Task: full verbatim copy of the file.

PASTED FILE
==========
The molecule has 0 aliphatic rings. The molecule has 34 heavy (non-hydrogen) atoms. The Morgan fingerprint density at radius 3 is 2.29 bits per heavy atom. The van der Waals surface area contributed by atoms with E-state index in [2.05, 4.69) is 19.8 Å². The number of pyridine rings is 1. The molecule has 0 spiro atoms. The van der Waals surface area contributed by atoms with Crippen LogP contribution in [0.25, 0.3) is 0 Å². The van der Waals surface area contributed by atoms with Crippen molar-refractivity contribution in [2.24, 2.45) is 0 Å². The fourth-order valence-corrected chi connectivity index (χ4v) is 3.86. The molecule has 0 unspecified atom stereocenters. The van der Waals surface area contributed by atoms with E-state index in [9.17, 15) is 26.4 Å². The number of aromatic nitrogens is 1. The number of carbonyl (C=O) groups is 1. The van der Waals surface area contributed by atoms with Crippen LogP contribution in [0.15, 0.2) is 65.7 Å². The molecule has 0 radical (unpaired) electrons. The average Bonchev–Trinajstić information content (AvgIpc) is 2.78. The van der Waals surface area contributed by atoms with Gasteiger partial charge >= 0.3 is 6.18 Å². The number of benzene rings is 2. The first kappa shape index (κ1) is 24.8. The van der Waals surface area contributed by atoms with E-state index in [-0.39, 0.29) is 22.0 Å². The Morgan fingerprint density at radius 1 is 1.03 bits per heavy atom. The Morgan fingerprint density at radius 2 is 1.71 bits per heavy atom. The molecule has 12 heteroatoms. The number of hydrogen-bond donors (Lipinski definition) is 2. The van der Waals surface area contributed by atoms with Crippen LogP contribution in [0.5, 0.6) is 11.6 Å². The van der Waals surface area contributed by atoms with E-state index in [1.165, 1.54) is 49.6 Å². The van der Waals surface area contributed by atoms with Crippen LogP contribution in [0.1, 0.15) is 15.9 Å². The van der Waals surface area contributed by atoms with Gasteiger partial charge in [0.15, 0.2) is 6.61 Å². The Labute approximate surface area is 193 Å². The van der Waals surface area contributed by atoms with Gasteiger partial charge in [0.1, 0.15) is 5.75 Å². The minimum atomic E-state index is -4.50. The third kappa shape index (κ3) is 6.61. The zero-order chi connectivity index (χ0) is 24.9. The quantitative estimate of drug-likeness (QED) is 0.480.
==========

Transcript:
The molecule has 0 aliphatic rings. The molecule has 34 heavy (non-hydrogen) atoms. The Morgan fingerprint density at radius 3 is 2.29 bits per heavy atom. The van der Waals surface area contributed by atoms with E-state index in [2.05, 4.69) is 19.8 Å². The number of pyridine rings is 1. The molecule has 0 spiro atoms. The van der Waals surface area contributed by atoms with Crippen LogP contribution in [0.25, 0.3) is 0 Å². The van der Waals surface area contributed by atoms with Crippen molar-refractivity contribution in [2.24, 2.45) is 0 Å². The fourth-order valence-corrected chi connectivity index (χ4v) is 3.86. The molecule has 0 unspecified atom stereocenters. The van der Waals surface area contributed by atoms with E-state index in [9.17, 15) is 26.4 Å². The number of aromatic nitrogens is 1. The number of carbonyl (C=O) groups is 1. The van der Waals surface area contributed by atoms with Crippen LogP contribution in [0.15, 0.2) is 65.7 Å². The molecule has 0 radical (unpaired) electrons. The average Bonchev–Trinajstić information content (AvgIpc) is 2.78. The van der Waals surface area contributed by atoms with Gasteiger partial charge >= 0.3 is 6.18 Å². The number of benzene rings is 2. The first kappa shape index (κ1) is 24.8. The van der Waals surface area contributed by atoms with E-state index in [-0.39, 0.29) is 22.0 Å². The Morgan fingerprint density at radius 1 is 1.03 bits per heavy atom. The Morgan fingerprint density at radius 2 is 1.71 bits per heavy atom. The molecule has 12 heteroatoms. The number of hydrogen-bond donors (Lipinski definition) is 2. The van der Waals surface area contributed by atoms with Crippen LogP contribution in [0.5, 0.6) is 11.6 Å². The van der Waals surface area contributed by atoms with E-state index in [1.165, 1.54) is 49.6 Å². The van der Waals surface area contributed by atoms with Crippen LogP contribution in [0.1, 0.15) is 15.9 Å². The van der Waals surface area contributed by atoms with Gasteiger partial charge in [0.15, 0.2) is 6.61 Å². The Labute approximate surface area is 193 Å². The van der Waals surface area contributed by atoms with Gasteiger partial charge in [0.1, 0.15) is 5.75 Å². The minimum atomic E-state index is -4.50. The third kappa shape index (κ3) is 6.61. The zero-order chi connectivity index (χ0) is 24.9. The quantitative estimate of drug-likeness (QED) is 0.480.